But when the astronauts leave, the aliens chuckle menacingly. Uh oh.

magical space bubbles

magical space bubbles

Flying saucers appear out of a lake on Earth. Seems the Xians were already on Earth. More suspicious still. Using super-duper transporto-rays, they carry Godzilla and Rodan through space to Planet X, where they successfully chase off Ghidorah. The Xians give Glenn and Fuji a box with the cancer cure and send them back to Earth.

But the box contains a tape recording—which announces that the Xians intend to make Earth their colony! If the Earthlings resist, all three monsters, which the Xians now control with magnetic waves, will attack!

You’re with me so far? Good.

Earth resists, and the three monsters go monster-crazy all over Japan.

the stars of the movie face off

the stars of the movie face off

There we have it, two stories of aliens trying to take over the earth, and using monsters to do it. Basically, these movies are identical. But there’s one difference: everything that happens in Pacific Rim is utterly predictable. There isn’t a single surprise. Whereas Invasion of Astro-Monster’s story is so batshit weird you never have a clue what’s coming next.

Winner: Invasion of Astro-Monster.

Round 2: Acting

Are you kidding? There’s no acting in a monster fight movie!

Winner: tie. All actors in both movies could be outperformed by a well-sanded two-by-four, with the exception of Pacific Rim star Charle Hunnam, who actually is a two-by-four.

Cardboard standees in the theater lobby---no, wait, those are actually the actors

Cardboard standees in the theater lobby—no, wait, those are actually the actors

Round 3: Monster Fights

This is what we’re here for. Pacific Rim features the latest in CGI monsters and robots and cities and oceans. You can’t fault the fancy-pantsness of the visuals. What you can fault are the monsters themselves. I’m led to believe that they’re all unique, the monsters, but that’s from what I’ve read. Watching the movie I couldn’t tell one from another. They’re all of the slithery lizard variety. None have personality.

a rare daylight sighting. this guy is on-screen for about three seconds.

a rare daylight sighting. this guy is on-screen for about three seconds.

The other issue is that the monsters only appear at night and the fights are all shot in close-up. There’s not a single wide-shot showing a monster rampaging, at least not one lasting more than a quarter of a second. Even the opening, when a monster breaks through the Golden Gate Bridge, is shot in excrutiating close-up. Why not pull back? Why not show what it would look like to someone actually in San Francisco watching this thing emerge and break down the bridge? That would look amazing.

The fights aren’t incomprehensible. So there’s that. Instead they’re boring. The robots all start out by punching the monsters. This has no effect at all. Only late in the fights do the robots launch bombs and missiles at the monsters. Why not start out doing that? In one fight, as our heroes are about to get their asses kicked, they whip out a giant robot sword and cut the monster in two. Um, guys? Why not use the sword to begin with? For that matter, why not break out the bombs to begin with?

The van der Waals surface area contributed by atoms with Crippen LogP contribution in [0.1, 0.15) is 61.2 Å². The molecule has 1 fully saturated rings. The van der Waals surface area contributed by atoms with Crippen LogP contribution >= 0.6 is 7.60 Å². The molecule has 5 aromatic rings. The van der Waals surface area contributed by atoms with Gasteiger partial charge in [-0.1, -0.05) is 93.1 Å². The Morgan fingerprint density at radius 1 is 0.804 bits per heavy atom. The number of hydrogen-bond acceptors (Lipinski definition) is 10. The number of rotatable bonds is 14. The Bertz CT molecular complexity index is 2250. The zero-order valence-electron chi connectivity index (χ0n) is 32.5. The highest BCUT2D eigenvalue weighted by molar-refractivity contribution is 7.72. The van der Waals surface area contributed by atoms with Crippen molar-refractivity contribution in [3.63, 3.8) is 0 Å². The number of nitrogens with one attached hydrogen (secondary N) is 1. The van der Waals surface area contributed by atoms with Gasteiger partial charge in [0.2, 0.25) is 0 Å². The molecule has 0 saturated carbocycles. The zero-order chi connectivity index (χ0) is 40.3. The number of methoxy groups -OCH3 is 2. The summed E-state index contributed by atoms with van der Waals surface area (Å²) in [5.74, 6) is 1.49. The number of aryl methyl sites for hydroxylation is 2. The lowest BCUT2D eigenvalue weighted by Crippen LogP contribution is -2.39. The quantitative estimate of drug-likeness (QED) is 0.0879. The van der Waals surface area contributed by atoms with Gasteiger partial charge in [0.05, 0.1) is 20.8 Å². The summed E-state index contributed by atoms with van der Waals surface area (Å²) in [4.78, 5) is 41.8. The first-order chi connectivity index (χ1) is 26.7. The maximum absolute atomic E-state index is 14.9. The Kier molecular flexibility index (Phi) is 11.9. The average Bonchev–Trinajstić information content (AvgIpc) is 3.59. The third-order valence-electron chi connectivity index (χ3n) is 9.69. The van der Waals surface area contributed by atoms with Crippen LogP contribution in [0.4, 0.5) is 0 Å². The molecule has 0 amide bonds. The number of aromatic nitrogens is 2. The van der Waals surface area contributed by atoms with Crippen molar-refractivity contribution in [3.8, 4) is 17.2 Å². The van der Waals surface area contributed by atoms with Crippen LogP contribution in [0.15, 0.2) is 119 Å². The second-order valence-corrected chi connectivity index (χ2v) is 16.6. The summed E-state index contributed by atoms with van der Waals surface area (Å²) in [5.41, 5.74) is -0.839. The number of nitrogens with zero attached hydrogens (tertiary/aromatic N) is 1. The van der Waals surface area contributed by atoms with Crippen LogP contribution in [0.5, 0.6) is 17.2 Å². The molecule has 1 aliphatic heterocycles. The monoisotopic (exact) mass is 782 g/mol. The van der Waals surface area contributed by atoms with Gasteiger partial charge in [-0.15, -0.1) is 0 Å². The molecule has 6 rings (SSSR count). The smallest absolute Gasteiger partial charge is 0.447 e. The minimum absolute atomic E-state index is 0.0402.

the star and his director, way back in '54

the star and his director, way back in ’54

The monsters in Invasion of Astro-Monster need no introduction. They’re famous. They’re guys in rubber suits and still they’ve got ten times the personality of any beast in Pacific Rim. Godzilla, Rodan, Ghidorah. They are unique. They are weird. They are of course laughably absurd. And so what? They have character. They are characters. When you’re a kid you love them to death. What’s to love about the monsters in Pacific Rim? Other than their “reality”? The animators are so worried about their beasties looking “real” they forget to imbue them with anything else. If you’ve ever seen a Godzilla movie you know the sound of his roar. He has a voice! Why? Because he’s an individual.

And yes, we learn that the monsters in Pacific Rim are all essentially interchangeable because they have the same DNA. They were built, not born. Or something. So what? That makes them boring. Giving them ridiculous names doesn’t help.

monster fight!

monster fight!

Are the fights in Invasion of Astro-Monster hilariously low-tech? They are. There’s no competing with today’s visuals. But there is of course a problem with weilding an infinite palette: the choice of how to use it. Pacific Rim often looks good—the saturated colors used throughout glow vibrantly—but its monsters are characterless and the fights, during which we constantly cut to the interiors of the jaegers, as if we needed reminding that they’re operated by people, are boring.

Winner: Invasion of Astro-Monster.

Round 4: Comic Relief

the gullible, charming inventor

the gullible, charming inventor

A monster flick would be nothing without comic relief. Invasion of Astro-Monster features the inventor Tetsuo, who comes up with a noise-making device woman can use to ward off attackers. But alas! No one will buy it! Until one company agrees to. It’s headed by Miss Namikawa, who is both astronaut Glenn’s girlfriend—and a Xian! Yipes! She’s going to buy the invention to destroy it. For it turns out that the sound it makes is deadly to Xians. What are the odds? In the end, it is this little device that defeats the Xians.